According to the invention, in a process of the type specified for the manufacture of a monolithic array of light-emitting semiconductor diodes, for an electroluminescent display device, the said isolation channel or channels is or are formed from the front surface of the slice of semiconductor material through a part, being at least half, of the thickness of the slice, and the process includes the additional steps of filling each said channel with a suspension of glass particles in a liquid medium, removing the liquid, and heating the slice to a sufficiently high temperature to cause the glass particles to sinter so as to form a glass frit contained in each channel and bonded to the semiconductor material on each side of each channel, said additional steps being carried out successively for the number of times required to fill each channel completely with said glass frit, and subsequently to the filling of the channel or channels with said glass frit mechanically removing n-type material from the back of the slice until the glass frit in each channel is exposed at the back surface of the slice, so that the remaining regions of n-type material are isolated from one another by the glass frit, the formation of the channel or channels and filling thereof with said glass frit being carried out before the formation of the said contacts on the p-type and n-type regions of the slice.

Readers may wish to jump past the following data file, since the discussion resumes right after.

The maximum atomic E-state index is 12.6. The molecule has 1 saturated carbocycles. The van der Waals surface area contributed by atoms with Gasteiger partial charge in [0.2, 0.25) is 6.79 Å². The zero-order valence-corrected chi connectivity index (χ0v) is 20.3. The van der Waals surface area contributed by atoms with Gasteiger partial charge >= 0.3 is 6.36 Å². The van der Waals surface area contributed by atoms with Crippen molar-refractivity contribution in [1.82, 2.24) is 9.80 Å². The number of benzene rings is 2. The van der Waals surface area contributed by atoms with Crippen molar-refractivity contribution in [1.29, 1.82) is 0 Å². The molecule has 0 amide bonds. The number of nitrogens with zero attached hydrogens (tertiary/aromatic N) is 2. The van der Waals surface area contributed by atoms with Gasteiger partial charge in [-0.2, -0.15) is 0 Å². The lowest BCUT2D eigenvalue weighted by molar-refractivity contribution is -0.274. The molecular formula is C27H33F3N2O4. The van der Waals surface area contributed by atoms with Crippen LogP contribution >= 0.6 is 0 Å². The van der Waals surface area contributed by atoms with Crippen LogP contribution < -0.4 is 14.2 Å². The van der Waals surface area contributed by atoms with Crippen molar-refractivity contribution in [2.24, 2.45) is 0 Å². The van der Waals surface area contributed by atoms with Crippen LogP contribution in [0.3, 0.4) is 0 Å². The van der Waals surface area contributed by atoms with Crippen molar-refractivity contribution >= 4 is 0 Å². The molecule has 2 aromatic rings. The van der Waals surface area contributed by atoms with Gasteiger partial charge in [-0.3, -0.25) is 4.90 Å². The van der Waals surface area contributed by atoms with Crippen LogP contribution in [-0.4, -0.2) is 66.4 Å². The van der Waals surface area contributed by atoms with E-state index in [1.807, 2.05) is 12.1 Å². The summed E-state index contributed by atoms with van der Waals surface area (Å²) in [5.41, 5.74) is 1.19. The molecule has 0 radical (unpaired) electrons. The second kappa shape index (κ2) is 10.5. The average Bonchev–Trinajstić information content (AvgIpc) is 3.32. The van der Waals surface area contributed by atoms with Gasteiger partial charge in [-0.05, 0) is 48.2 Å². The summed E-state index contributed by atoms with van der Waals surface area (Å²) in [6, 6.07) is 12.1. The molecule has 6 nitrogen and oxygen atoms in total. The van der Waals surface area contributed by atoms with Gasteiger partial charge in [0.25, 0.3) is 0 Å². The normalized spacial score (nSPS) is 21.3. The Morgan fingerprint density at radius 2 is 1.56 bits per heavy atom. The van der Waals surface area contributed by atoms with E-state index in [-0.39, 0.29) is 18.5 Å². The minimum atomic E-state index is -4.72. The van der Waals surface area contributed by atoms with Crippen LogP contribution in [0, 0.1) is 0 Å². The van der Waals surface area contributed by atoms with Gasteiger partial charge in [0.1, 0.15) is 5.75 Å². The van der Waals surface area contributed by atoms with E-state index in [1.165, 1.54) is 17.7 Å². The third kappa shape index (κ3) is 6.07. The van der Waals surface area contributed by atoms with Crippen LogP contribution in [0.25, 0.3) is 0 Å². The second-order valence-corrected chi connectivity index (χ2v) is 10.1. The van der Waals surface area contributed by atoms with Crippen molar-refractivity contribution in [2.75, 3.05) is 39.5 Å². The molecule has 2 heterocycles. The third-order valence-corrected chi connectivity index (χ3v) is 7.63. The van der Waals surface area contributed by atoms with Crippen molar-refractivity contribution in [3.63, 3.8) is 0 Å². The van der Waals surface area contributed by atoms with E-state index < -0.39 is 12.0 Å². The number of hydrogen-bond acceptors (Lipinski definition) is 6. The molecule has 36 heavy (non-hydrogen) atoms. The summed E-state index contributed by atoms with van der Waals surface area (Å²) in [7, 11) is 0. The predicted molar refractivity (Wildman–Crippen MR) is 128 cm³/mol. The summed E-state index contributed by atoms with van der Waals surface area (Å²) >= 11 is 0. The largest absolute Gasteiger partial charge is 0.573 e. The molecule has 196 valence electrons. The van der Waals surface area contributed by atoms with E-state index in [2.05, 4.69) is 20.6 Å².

The isolation channel or channels may be formed by mechanical cutting or by chemical etching, suitably to a depth of from one half to three-quarters of the thickness of the semiconductor slice from the front surface thereof. Usually a plurality of isolation channels will be required in an LED array, and the invention will hereinafter be described with reference to such an array, but it is to be understood that the operations described are equally applicable to the manufacture of an array having a single isolation channel. The glass employed for filling the channels may be of any suitable composition that can be sintered at a temperature which is not so high as to cause damage to the semiconductor material; the glass must also have a thermal expansion coefficient compatible with that of the semiconductor material, so that no strains or cracks will be produced in either material during the sintering process. The removal of n-type material from the back of the slice, after the channels are filled with glass frit, can be effected by lapping or polishing.